Yes, we are cyclists but sometimes we need to put our two-wheeled friends in another form of transport to get to where we want to ride. Public transport is great but it doesn’t always go where and when we need it.
If your vehicle is compact, carrying a bike or two presents its challenges. Here, a bicycle rack to carry your bikes safely on the exterior of the car, be it on the roof, the trunk or via a rear hitch, has its place.
But if your car is mid-sized or larger with double doors or a hatchback with cargo space and/or back seats that go down flat, you’ve got options. Have you ever thought of putting your bikes inside the car? It may be something you tried but didn’t find it practical as the bike(s) and front wheels move around as you drive, potentially damaging your interior.
We have a solution. With a bit of creative thinking, a few parts, and some elbow grease, you can make your own custom DIY interior bike rack for your car.
The benefits of an interior bike rack
Why put your bikes inside the car? I can think of several reasons, let’s look at a few.
- Bikes are less likely to get stolen inside your vehicle. Now you can go to the bathroom at a gas station, run an errand or pick up some shopping on the way home without a worry. Your bikes will be safely locked up in your car and not in full view to tempt any passersby.
- There is no danger of damaging your bikes, car or home. With a custom DIY rack, your bikes will be stationary inside the car and not causing any damage to its interior or the bikes themselves.
- It’s easily removed when not being used. Simply remove your rack when you don’t need it. Thus, freeing up additional person and cargo space inside your vehicle until you need it again.
- Helps keep your car clean and organized. Bikes attached to an interior rack won’t cause any accidental grease marks in your car. Everything will have its dedicated place.
- You’ll save money on the cost of a branded bicycle rack, and any peripheral items (a hitch). The money you’ll save on a name brand rack plus any additional costs associated with its installation can go to a new set of wheels or some other cool bit of kit.
- Customize the rack for your bikes and vehicle. Do you want to carry a gravel and a mountain bike? Or maybe a road and a full-suspension? You’re the designer, you know what you need, so customize it to fit perfectly in your vehicle’s dimension, trunk or backseat area.
- Pride in knowing you did it yourself. Think of how proud you’ll feel when it works like a charm and your riding buddies ask you to make one for them.
QR or thru-axle?
Depending on the year and type of bicycle or if you have disc or rim brakes, you could have either a quick-release or a thru-axle to hold the front wheel to your fork. This is your point of contact for the bicycle to the rack, so verify which one you have and its length before you begin.
QRs are fairly standard, and any independent front fork QR mount will work fine. Thru-axles have different lengths and thicknesses. You’ll need the skewer to enter and exit the front fork mount to keep it stable. Measure and test your design before you build.
Bits of plumbing supplies (a “T” connector for example) combined with accessory pieces that thread in and cut to length are inexpensive, so you’re not stuck buying pre-made. Another option is finding some old wheels, cutting out the hubs, and attaching them to your base material with some L brackets.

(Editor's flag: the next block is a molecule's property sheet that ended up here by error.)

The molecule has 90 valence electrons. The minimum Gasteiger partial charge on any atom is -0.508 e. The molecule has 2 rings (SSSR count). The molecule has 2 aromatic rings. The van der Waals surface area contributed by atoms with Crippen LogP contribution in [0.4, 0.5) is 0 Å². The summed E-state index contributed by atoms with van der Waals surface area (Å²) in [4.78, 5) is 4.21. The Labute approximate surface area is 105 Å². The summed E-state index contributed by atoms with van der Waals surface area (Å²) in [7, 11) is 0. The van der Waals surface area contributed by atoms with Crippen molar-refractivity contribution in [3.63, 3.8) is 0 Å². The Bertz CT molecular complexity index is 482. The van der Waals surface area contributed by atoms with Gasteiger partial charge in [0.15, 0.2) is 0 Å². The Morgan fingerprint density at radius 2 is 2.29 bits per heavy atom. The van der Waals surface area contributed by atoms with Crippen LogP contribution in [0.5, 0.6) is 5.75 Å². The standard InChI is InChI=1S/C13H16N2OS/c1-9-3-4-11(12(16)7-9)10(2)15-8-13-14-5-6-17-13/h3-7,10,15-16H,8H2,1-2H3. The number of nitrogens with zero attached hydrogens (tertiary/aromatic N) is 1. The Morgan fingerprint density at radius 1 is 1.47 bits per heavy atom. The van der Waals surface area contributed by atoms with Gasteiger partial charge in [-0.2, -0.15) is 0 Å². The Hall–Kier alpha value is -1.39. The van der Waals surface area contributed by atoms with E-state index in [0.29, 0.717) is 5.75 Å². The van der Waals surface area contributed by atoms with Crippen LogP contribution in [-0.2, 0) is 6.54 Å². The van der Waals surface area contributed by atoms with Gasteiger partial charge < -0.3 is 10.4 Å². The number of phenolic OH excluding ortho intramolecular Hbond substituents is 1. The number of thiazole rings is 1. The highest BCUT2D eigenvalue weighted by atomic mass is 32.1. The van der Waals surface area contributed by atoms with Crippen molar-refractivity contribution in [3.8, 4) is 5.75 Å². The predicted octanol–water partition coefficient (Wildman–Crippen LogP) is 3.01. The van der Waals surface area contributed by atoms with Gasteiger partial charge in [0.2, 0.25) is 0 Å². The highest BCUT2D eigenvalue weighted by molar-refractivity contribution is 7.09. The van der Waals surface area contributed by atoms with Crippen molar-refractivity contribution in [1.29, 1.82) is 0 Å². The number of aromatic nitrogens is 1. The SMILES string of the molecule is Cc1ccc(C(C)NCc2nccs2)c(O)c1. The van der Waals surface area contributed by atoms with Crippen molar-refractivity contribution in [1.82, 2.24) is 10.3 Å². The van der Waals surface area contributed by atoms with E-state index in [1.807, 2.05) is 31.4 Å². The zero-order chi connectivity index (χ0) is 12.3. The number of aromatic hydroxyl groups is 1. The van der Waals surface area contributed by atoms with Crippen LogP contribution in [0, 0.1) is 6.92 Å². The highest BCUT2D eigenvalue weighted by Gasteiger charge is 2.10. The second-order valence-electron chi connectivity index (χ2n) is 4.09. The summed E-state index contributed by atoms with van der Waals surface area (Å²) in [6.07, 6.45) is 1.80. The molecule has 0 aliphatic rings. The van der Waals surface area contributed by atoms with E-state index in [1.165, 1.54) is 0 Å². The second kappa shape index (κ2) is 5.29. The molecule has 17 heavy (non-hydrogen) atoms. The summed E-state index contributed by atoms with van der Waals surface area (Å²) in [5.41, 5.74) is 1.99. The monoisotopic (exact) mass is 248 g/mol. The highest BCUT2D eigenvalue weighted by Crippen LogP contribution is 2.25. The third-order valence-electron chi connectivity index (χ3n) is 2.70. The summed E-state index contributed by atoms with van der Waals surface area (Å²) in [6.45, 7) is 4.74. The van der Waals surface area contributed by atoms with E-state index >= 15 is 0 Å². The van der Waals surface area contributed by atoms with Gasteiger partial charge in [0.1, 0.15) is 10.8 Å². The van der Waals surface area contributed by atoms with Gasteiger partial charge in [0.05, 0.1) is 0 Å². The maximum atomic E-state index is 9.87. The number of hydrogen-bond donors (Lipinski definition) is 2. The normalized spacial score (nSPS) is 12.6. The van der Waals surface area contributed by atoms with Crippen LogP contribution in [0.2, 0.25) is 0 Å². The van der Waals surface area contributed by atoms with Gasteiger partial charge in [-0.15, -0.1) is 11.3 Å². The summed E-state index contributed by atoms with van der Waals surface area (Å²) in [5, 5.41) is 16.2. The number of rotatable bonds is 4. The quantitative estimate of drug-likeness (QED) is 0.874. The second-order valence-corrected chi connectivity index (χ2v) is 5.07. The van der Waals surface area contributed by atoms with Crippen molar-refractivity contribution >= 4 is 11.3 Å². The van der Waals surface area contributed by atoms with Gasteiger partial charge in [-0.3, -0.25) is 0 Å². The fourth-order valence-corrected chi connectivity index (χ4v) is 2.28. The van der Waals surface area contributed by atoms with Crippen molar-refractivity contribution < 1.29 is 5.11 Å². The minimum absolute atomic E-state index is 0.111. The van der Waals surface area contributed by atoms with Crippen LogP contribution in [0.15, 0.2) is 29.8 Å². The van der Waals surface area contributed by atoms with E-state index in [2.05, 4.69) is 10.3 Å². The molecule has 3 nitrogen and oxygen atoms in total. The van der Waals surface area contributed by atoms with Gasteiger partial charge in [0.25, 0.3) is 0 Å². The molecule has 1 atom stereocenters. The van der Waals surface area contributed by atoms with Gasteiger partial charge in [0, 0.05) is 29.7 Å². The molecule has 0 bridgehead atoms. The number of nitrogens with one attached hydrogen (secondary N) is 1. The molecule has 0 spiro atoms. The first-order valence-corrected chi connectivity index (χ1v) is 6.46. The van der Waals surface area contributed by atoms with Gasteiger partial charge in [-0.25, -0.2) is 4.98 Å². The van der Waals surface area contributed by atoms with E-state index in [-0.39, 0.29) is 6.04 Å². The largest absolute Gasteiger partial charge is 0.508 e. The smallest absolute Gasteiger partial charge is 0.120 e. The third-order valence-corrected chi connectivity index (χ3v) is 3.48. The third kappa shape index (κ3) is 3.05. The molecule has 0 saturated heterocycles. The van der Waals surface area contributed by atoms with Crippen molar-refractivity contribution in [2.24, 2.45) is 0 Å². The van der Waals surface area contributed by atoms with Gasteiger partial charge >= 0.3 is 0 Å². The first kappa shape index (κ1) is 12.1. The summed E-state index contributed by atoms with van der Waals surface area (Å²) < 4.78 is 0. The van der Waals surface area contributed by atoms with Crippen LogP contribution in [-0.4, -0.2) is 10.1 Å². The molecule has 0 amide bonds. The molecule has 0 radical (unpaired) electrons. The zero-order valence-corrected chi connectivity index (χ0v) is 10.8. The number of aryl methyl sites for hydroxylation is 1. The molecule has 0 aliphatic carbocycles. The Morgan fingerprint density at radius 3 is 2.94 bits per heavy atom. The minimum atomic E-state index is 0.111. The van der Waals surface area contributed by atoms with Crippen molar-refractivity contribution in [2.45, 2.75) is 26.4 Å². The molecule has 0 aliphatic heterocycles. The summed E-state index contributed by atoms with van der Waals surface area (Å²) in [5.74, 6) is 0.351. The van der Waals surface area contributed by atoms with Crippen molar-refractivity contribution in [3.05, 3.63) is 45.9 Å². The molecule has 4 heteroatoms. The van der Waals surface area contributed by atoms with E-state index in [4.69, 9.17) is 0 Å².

Handlebar to handlebar or handlebar to seat?
How you set up your rack will depend on the interior space of your car and your preference, of course. If you have one or more bikes to transport, avoid having the handlebars side by side as it is typically not the most space-saving method. You’ll gain more floor space by nesting the bikes handlebar to seat.
If you have a van or a vehicle with a tall interior, try mounting your bikes vertically. And depending on the width of your car, bikes positioned parallel to the rear of the car and not perpendicular to it may work as well. Regardless of your method, handlebar to seat will save the most space.
Wood or metal?
Wood and metal are obvious choices for the base of your new custom DIY rack. Consider the tools you have available for the project before choosing the one best for you. Most households have a saw while cutting aluminium or metal can be more dangerous and complicated. Don’t forget those safety glasses.
Check the Internet or your favourite DIY store for T-track systems (aka guide rails) for workbenches or make your own. These aluminium rails come in different lengths and have a hollow centre designed to move objects where needed, yet lock them in place with dial clamps when necessary. This freedom could be just what you need if you have various bikes to carry at different times.
Don’t forget the wheels
You may get away with sliding your front wheel(s) between the bikes but they can still move around. To keep things clean and organized, plan on incorporating front-wheel holders too. Upcycle some old bicycle forks for the job or pick up a new one.
Notable examples to inspire you
Every car is different, and even if you aren’t too handy with tools or need more ideas, there are plenty of tutorials online that show you how to build your own DIY bike rack from scratch.
This DIY principle also works for carrying some of your other favourite equipment too. So, if you want to save money, keep your car clean and organized, provide an extra layer of protection against theft or vandalism, and have the satisfaction that comes from knowing it was a DIY project – then making a bike rack for the inside of your car is a smart idea. We’d love to see what you’ve created. Share your pictures of your custom DIY interior car bike rack with us!